The civil service’s biggest union has rejected an offer from the Ministry of Defence to give a 12.85% pay rise to staff over the next three years, saying it would come at the cost of an “unacceptable loss of terms and conditions”.
Changes to terms and conditions would have included staff losing paid meal breaks, cuts to overtime pay and some staff losing 1.5 days’ leave.
PCS will instead push ahead with balloting MoD members as part of a national ballot on pay, pensions, jobs and the civil service compensation scheme which is set to begin on 26 September.
The MoD said it was “disappointed in PCS’s decision not to even put this offer to their members”.
PCS said it has an existing mandate from a consultative ballot it held with members earlier this year, where on a 42% turnout, 96% of members voted to endorse PCS’s pay claim and by 70% for industrial action if the claim was not met.
The union had demanded a 10% cost-of-living pay rise; a single rate for each grade; London weighting of at least £5,000 per year; a living wage of £15 per hour; a minimum of 35 days’ annual leave; and a reduction in the working week with no loss of pay.
Pay remit guidance published in March said departments could give staff an average pay rise of 2% – rising to 3% if they could show it would help with staff retention, productivity or other priorities. To increase this further, departments had to submit a business case that showed they could offset the cost through other efficiency savings – such as the changes to terms and conditions the MoD is seeking to make.
But while the pay deal would give MoD staff a higher pay bump than some other departments this year, at 3.75%, PCS said it does not address the cost-of-living crisis affecting civil servants and would lead to an unacceptable loss of terms and conditions.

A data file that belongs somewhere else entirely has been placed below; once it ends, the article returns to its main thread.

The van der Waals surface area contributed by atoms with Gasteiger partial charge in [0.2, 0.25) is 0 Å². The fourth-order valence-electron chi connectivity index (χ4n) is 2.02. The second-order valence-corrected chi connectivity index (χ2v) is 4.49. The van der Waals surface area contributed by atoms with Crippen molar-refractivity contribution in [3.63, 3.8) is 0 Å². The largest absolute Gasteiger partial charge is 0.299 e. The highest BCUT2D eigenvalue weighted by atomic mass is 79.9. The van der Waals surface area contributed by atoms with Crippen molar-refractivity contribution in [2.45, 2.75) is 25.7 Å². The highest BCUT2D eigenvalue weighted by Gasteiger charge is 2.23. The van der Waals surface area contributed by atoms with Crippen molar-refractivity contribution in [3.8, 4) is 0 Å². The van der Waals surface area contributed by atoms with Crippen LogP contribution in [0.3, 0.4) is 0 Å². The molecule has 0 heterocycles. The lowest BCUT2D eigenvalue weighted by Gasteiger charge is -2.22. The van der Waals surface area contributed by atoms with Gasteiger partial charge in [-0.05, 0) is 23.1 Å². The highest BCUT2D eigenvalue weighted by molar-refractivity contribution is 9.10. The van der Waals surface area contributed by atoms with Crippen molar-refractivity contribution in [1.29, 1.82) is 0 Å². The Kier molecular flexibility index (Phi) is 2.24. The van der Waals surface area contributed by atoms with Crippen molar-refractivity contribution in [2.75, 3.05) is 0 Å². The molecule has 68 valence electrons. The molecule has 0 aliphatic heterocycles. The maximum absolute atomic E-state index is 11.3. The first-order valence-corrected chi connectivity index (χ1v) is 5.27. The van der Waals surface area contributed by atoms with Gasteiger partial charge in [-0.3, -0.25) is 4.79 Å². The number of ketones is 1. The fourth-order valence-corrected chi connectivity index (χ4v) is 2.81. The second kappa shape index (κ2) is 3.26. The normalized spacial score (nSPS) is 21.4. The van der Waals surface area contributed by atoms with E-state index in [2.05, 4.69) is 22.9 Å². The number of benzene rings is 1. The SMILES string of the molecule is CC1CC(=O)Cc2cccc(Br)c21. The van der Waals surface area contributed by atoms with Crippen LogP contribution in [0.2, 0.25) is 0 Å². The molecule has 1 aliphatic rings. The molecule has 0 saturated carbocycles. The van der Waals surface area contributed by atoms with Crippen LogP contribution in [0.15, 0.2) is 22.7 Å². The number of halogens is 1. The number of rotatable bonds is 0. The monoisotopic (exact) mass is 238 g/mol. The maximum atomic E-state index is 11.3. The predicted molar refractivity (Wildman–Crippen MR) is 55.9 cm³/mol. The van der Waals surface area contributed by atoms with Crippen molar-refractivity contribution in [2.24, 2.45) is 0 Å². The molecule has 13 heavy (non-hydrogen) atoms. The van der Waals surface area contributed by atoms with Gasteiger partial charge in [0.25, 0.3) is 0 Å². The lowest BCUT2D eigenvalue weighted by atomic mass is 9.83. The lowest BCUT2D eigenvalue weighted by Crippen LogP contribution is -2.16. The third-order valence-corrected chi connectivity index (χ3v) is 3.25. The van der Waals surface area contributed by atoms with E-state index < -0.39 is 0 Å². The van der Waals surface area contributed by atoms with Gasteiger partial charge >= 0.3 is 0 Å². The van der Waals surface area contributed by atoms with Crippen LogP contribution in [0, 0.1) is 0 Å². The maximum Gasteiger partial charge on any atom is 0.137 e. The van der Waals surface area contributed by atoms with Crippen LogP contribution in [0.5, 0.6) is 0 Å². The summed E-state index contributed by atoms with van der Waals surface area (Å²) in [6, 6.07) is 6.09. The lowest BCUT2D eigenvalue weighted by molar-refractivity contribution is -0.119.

It said it is now using its mandate from members to reject the pay offer and move to a ballot for industrial action.
“Inflation in the UK is predicted to reach 13.5% this year and as a whole the country has seen the value of wages drop by 3% in the last 12 months,” the union said.
“In this climate, the MoD wanted PCS members to sell terms and conditions in exchange for an offer that falls scandalously below inflation, effectively asking members to sacrifice terms and conditions for continuing year-on-year pay cuts.”
PCS also raised concern that just 3.75% of the increase will be paid in the first year of the deal, with the rest spread out over the following two years.
Changes to staff terms and conditions under the deal would include:
- Staff on pre-2014 legacy terms and conditions moving to 2014 terms, resulting in a loss of 1.5 days’ leave, two months’ sick pay, and a longer working week for London-based staff
- All staff being forced onto 37-hour net contracts with unpaid meal breaks
- Reductions to overtime pay, travel time and weekend working
- Removal of an enhanced pay band for London-based staff (approximately a 4% reduction for London based staff)
- Reducing volunteering leave entitlement from six days to three days a year
PCS said it will meet the department for formal talks about "achieving a pay settlement that does not leave its members selling valuable terms and conditions, for less than inflation".
An MoD spokesperson said: “We greatly value our people and that is why we have developed the strongest possible pay offer by working closely with trade unions. Extensive work has been invested in this offer from both sides and we hope PCS reconsider their position.
“The department remains open to extending the deadline for a response to enable PCS to join our four other trade unions in balloting their MoD members on the pay offer.”
The FDA and Prospect have confirmed they are balloting their members on the offer. Unite and GMB are doing the same, according to the MoD.
Prospect general secretary Garry Graham said the union is not in favour of the deal but felt it was up to members to decide.
“Prospect pressed hard during negotiations in good faith to get the best deal on behalf of members," he said.
“Whilst we had reservations about the final offer, and have recommended rejection, we believed we had a duty to ballot members. The ballot closes on Thursday. Ultimately it is for members to decide whether the pay offer is acceptable or not."